(Bloomberg) -- The current surge in inflation isn’t just hurting household finances. The U.S. Treasury had to shell out some $113 billion in extra payments on debt securities tied to the consumer price index.

Treasury inflation protected securities, or TIPS, pay investors not only a regular coupon as do other notes and bonds, but also offer compensation for higher consumer prices. That means when the CPI climbs, the federal government’s interest costs also rise.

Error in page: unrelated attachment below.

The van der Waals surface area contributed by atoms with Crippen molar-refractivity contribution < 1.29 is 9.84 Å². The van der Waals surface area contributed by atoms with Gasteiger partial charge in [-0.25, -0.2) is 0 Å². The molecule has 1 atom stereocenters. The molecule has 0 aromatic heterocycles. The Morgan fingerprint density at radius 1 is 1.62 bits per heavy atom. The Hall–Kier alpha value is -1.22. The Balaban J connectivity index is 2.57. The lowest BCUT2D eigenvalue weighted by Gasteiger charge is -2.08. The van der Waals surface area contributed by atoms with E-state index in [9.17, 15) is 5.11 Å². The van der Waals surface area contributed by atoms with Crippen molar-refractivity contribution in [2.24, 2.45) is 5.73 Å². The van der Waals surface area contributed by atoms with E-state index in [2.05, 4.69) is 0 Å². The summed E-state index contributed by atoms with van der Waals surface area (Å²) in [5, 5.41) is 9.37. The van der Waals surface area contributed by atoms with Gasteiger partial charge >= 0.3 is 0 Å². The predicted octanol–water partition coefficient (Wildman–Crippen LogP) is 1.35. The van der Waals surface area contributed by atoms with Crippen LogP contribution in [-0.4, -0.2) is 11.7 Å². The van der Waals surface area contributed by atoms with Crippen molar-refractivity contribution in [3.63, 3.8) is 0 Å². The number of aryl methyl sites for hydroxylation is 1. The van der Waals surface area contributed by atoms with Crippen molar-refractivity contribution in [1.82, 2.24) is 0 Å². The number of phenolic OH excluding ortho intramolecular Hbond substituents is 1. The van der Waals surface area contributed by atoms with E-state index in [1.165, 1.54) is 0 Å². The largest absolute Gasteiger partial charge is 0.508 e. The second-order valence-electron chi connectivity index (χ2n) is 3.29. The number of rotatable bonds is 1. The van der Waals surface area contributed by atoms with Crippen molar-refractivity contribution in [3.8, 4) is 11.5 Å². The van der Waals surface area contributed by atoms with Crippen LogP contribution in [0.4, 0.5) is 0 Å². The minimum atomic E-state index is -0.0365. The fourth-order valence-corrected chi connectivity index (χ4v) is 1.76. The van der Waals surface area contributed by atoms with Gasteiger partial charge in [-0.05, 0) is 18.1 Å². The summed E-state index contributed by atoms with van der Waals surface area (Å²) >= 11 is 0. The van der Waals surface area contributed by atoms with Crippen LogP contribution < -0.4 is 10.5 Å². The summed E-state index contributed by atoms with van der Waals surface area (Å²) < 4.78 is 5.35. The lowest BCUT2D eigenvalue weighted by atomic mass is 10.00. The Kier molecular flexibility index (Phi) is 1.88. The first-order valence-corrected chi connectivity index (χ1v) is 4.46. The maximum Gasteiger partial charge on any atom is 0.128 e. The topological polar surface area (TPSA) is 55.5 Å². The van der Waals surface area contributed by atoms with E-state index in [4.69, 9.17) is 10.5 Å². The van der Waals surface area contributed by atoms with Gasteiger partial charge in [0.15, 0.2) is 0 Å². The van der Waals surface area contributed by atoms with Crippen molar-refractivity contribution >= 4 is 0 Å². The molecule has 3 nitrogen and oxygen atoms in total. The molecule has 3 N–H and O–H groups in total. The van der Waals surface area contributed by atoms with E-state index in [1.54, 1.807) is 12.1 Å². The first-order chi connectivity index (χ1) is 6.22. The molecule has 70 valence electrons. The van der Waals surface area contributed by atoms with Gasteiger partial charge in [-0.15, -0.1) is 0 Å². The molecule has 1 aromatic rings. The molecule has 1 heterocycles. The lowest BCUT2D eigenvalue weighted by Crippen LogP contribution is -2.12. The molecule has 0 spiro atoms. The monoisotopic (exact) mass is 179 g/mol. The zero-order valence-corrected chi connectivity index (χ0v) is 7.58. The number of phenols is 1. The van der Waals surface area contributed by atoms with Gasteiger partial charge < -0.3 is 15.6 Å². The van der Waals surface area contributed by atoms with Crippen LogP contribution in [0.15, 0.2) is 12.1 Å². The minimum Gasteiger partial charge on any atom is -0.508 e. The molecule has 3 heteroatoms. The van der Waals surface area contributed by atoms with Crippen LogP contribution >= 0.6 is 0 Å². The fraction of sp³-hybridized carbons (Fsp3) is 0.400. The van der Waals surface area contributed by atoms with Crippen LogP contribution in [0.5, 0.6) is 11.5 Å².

Accelerating inflation meant the Treasury paid out $113 billion more on TIPS in the fiscal year through September than in the previous year, Treasury Department officials told reporters on a call Friday.

Historically low yields on regular Treasuries meant that debt-servicing costs for those went down for the 2021 fiscal year -- by $73 billion, the officials said. That’s despite the fact the overall amount of debt outstanding increased. 

The dollar-weighted average yield on Treasuries dropped from a year earlier by 17 basis points, to 1.61%, as of the end of September, the officials said.

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